Have you offered honest feedback to a job candidate as part of your regular hiring process? If the thought of sharing any words of advice to a candidate freaks you out a little, you are definitely not the only one. Susan Heathfield,
These are all valid reasons why some hiring managers avoid providing direct feedback to a candidate. But, for every one of these arguments, there are dozens of positive reasons to offer and gather candidate feedback. There are benefits on both sides. Hiring managers can learn from candidate feedback themselves to improve the interview process. On the candidate side, they receive valuable information they can use to put their best foot forward next time. And as a bonus, they’ll likely leave the interview feeling more respected and seen by the company which will improve the candidate experience. So next time you plan for an interview, think about collecting and giving constructive feedback and see how it can supercharge your talent acquisition process.
candidate experience matter?
In recent years, with staffing shortages and competition for talent at its most difficult, employers have had to think outside the box when it comes to attracting great candidates. One strategy that quickly gained traction was to improve the candidate experience. In most cases, candidates want to know what they did right, what they did wrong, and how they can improve their chance of getting hired in the future. A study conducted by Lever indicated
Candidates want transparency about employers and they won’t hesitate to visit one of the many business review websites to gain further insight. Candidates share their experiences with various employers freely and objectively at the interview phase. Why not capture some of this by taking a quick survey of candidates about their experience interviewing with your company? And in addition to learning about a company upfront, a positive candidate experience stays with an individual if he or she gets hired. This is critical when it comes to onboarding and retaining new employees, especially since 20% of turnover happens within the first 45 days at a new company. A candidate who had a negative experience is less of a safe bet when it comes to long term retention.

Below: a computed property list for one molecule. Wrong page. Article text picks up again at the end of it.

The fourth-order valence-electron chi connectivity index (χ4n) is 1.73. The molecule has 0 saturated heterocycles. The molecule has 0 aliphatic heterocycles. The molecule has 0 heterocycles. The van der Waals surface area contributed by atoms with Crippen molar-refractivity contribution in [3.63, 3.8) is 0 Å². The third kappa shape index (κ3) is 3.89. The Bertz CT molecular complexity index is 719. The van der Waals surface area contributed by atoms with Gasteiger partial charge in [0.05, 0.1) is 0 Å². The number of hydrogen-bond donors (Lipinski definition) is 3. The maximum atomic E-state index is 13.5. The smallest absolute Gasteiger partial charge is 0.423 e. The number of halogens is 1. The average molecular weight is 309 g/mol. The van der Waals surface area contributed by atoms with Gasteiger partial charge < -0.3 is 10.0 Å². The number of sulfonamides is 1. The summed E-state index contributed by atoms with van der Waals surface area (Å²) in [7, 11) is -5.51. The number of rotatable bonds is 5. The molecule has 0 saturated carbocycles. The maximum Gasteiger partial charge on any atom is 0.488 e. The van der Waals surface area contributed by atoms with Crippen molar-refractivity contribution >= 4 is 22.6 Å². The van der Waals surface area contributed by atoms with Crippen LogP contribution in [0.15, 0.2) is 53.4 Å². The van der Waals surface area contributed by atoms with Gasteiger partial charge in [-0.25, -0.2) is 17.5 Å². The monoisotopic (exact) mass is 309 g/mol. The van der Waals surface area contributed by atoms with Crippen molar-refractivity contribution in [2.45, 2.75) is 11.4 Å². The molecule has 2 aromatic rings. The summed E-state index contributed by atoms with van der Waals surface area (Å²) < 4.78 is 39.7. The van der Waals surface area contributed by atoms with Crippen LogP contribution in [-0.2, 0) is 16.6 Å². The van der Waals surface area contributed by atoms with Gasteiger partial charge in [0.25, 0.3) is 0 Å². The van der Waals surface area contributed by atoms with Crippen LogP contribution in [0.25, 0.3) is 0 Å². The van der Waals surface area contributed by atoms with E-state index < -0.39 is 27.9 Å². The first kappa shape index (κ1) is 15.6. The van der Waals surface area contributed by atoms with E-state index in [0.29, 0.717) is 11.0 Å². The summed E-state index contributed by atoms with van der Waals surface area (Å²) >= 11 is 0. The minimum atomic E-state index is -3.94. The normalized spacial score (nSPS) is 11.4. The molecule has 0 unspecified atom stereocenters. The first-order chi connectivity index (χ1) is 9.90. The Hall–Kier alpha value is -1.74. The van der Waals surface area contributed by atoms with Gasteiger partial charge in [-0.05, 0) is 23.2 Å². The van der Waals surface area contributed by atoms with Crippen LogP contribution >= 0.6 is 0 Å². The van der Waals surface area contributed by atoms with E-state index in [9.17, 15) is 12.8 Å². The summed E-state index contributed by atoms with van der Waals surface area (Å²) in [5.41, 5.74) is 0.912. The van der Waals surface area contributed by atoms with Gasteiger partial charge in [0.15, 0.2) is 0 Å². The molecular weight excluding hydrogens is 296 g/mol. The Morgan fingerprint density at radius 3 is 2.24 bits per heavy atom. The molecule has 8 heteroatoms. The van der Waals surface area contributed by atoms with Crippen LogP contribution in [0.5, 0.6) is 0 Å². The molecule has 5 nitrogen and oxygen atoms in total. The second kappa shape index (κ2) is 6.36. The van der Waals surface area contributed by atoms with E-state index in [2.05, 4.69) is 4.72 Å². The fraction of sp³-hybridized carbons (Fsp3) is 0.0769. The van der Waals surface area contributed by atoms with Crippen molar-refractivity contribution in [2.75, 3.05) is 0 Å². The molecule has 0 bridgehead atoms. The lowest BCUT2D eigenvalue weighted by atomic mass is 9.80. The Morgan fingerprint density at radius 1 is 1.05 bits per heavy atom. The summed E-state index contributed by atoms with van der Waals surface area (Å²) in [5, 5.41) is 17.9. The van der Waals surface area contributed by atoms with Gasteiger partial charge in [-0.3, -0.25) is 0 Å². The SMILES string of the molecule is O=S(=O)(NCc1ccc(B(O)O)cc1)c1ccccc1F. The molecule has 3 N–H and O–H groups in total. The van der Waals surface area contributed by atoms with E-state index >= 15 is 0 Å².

It seems that more employers should become proactive about this stage of the hiring process, and start participating in the conversation to improve the candidate experience and provide interview feedback.
Why is feedback important?
Giving feedback to candidates is important for a number of reasons. It gives the candidate some direction in terms of the skills he or she needs to develop to interview more successfully. And remember, this feedback should be constructive. For example, letting a candidate know that their use of a cell phone to text during the interview was distracting and didn’t give you a chance to engage in a real conversation. Other feedback can include advice on their resumes if there was a typo or phrase that stood out to you as a recruiter. Plus feedback doesn’t have to be negative. If a candidate wowed you with their answer to a particular question, let them know. Not only does that make the candidate feel better about their performance, but they’ll walk away feeling positive about the company too.